A good share of the unionized workers nationwide are at Tribune, which includes its flagship Chicago Tribune, its suburban papers, the Baltimore Sun and its suburban papers, the Allentown (Pa.) Morning Call, the New York Daily News, the Hartford Courant, the Orlando (Fla.) Sentinel, and a group of Maryland and Virginia dailies, among others.

Before Tribune fell victim to Alden, it had sold off The Los Angeles Times.

Some 384 workers from all the papers except New York responded, and the data was aggregated to protect individuals. Though New York Daily News staffers didn’t—or couldn’t—respond, the union uncovered data showing a long history of unionization there and at the Baltimore Sun produced smaller wage gaps than elsewhere. Other findings included:

  • A lack of diversity. Despite Guild demands, Tribune HR personnel responded with lip service pledges. Newsrooms are 80% male, and 81% white. Overall staffing, which included ad reps and other non-reporters, produced a male-female ratio of 58%-42%.

TNG locals at the Tribune papers asked bosses to recruit minority candidates at historically Black colleges and universities and via national associations representing Black, Hispanic, Native American, Asian American, and LBGTQ journalists. The Guild also wants to meet regularly with paper managers “to discuss diversity and inclusion in the workplace. “Their response to each proposal: ‘Not interested.’”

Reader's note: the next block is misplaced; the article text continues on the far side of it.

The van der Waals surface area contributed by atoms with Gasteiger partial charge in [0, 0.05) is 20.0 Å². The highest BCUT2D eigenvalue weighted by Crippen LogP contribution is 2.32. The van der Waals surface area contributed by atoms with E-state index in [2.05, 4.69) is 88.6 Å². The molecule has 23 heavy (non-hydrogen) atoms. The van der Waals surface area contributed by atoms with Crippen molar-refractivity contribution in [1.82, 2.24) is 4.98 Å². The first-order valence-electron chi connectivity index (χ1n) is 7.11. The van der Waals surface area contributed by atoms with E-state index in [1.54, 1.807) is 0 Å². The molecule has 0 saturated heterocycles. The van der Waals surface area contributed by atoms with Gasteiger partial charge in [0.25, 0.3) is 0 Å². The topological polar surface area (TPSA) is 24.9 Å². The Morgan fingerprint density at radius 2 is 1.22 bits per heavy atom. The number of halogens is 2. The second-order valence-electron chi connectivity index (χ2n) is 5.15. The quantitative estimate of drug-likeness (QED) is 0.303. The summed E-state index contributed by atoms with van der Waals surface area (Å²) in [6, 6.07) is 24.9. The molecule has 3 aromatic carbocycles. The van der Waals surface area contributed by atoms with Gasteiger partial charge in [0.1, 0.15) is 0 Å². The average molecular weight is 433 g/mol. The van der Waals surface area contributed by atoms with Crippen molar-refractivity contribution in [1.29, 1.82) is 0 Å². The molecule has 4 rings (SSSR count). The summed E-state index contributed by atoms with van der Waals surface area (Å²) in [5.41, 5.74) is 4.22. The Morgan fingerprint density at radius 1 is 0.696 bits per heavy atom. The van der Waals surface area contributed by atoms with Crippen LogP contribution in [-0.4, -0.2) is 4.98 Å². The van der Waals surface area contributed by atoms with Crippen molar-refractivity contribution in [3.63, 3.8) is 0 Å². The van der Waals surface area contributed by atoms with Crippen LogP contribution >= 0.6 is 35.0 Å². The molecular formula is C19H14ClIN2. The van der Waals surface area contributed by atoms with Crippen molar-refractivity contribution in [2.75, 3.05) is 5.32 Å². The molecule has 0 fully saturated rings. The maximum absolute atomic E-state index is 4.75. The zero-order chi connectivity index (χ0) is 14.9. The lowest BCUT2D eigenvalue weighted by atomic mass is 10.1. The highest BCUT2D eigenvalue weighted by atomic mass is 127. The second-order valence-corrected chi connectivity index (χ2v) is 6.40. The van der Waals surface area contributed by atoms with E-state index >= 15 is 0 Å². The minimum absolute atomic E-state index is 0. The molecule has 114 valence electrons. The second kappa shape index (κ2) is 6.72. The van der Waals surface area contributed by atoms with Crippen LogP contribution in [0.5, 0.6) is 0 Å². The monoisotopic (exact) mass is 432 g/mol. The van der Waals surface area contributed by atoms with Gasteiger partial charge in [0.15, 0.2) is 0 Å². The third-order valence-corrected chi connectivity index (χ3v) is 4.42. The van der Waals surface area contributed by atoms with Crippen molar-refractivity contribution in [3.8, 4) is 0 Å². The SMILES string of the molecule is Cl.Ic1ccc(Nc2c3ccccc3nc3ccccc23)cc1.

• Median pay for men was $55,000, compared to $47,008 for women. Men were 80% of the newsroom workforce.

Median pay for whites ($53,997) outpaced that for Hispanic-named workers ($49,462), Asian-Americans ($46,486) and Blacks ($46,259).

  • Two-thirds, including 74.44% of the women, felt underpaid. Eight out of nine of all workers reported no raises from Jan. 1, 2019, through Alden’s takeover in March 2021.
  • Almost a third (31.84%) reported working more than 40 hours weekly for most weeks of the year, a longtime problem in the newspaper business.

Frequent overwork was especially widespread (58%) in Orlando, which recently unionized. Tribune’s digital media arm was the only unit below 20%. All the worker groups said it would take 43-44 hours per week to finish all the work they were expected to do in 40.

“We’re calling on Tribune to create a more equitable work environment for all—one that doesn’t discriminate on the basis of race or gender,” the report demanded in conclusion.

“We ask the company to take concrete, measurable steps to address the lack of diversity in our workplaces and make good on its talk about its commitment to diversity and inclusion.”


CONTRIBUTOR

Mark Gruenberg
Mark Gruenberg

Award winning journalist Mark Gruenberg is head of the Washington, D.C., bureau of People's World. He is also the editor of the union news service Press Associates Inc. (PAI). Known for his reporting skills, sharp wit, and voluminous knowledge of history, Mark is a compassionate interviewer but a holy terror when going after big corporations and their billionaire owners.